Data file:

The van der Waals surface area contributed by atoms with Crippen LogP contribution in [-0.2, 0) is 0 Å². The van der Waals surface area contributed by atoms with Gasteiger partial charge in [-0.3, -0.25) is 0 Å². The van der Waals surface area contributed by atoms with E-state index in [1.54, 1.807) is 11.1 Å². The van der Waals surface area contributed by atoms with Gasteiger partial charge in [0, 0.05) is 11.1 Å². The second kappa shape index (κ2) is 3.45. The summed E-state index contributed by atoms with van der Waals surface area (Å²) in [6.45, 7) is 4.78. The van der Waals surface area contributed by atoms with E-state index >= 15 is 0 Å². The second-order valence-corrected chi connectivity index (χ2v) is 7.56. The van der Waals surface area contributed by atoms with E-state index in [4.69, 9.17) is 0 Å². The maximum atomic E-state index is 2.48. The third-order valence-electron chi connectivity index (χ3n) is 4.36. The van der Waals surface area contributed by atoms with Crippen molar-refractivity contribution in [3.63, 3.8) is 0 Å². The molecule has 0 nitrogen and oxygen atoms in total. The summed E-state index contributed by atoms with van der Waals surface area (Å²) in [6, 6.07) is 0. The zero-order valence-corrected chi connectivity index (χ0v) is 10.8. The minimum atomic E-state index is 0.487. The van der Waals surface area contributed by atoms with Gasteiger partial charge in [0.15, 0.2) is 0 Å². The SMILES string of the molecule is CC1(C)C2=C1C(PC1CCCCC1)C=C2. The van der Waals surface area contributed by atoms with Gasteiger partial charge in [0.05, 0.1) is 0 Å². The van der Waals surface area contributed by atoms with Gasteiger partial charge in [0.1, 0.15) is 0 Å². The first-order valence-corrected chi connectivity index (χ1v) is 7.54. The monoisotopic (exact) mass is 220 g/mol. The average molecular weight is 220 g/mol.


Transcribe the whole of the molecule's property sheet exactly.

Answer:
The van der Waals surface area contributed by atoms with Crippen LogP contribution in [-0.2, 0) is 0 Å². The van der Waals surface area contributed by atoms with Gasteiger partial charge in [-0.3, -0.25) is 0 Å². The van der Waals surface area contributed by atoms with E-state index in [1.54, 1.807) is 11.1 Å². The van der Waals surface area contributed by atoms with Gasteiger partial charge in [0, 0.05) is 11.1 Å². The second kappa shape index (κ2) is 3.45. The summed E-state index contributed by atoms with van der Waals surface area (Å²) in [6.45, 7) is 4.78. The van der Waals surface area contributed by atoms with E-state index >= 15 is 0 Å². The second-order valence-corrected chi connectivity index (χ2v) is 7.56. The van der Waals surface area contributed by atoms with E-state index in [4.69, 9.17) is 0 Å². The maximum atomic E-state index is 2.48. The third-order valence-electron chi connectivity index (χ3n) is 4.36. The van der Waals surface area contributed by atoms with Crippen molar-refractivity contribution in [3.63, 3.8) is 0 Å². The molecule has 0 nitrogen and oxygen atoms in total. The summed E-state index contributed by atoms with van der Waals surface area (Å²) in [6, 6.07) is 0. The zero-order valence-corrected chi connectivity index (χ0v) is 10.8. The minimum atomic E-state index is 0.487. The van der Waals surface area contributed by atoms with Gasteiger partial charge in [0.15, 0.2) is 0 Å². The SMILES string of the molecule is CC1(C)C2=C1C(PC1CCCCC1)C=C2. The van der Waals surface area contributed by atoms with Gasteiger partial charge in [0.05, 0.1) is 0 Å². The van der Waals surface area contributed by atoms with Gasteiger partial charge in [0.1, 0.15) is 0 Å². The first-order valence-corrected chi connectivity index (χ1v) is 7.54. The monoisotopic (exact) mass is 220 g/mol. The average molecular weight is 220 g/mol.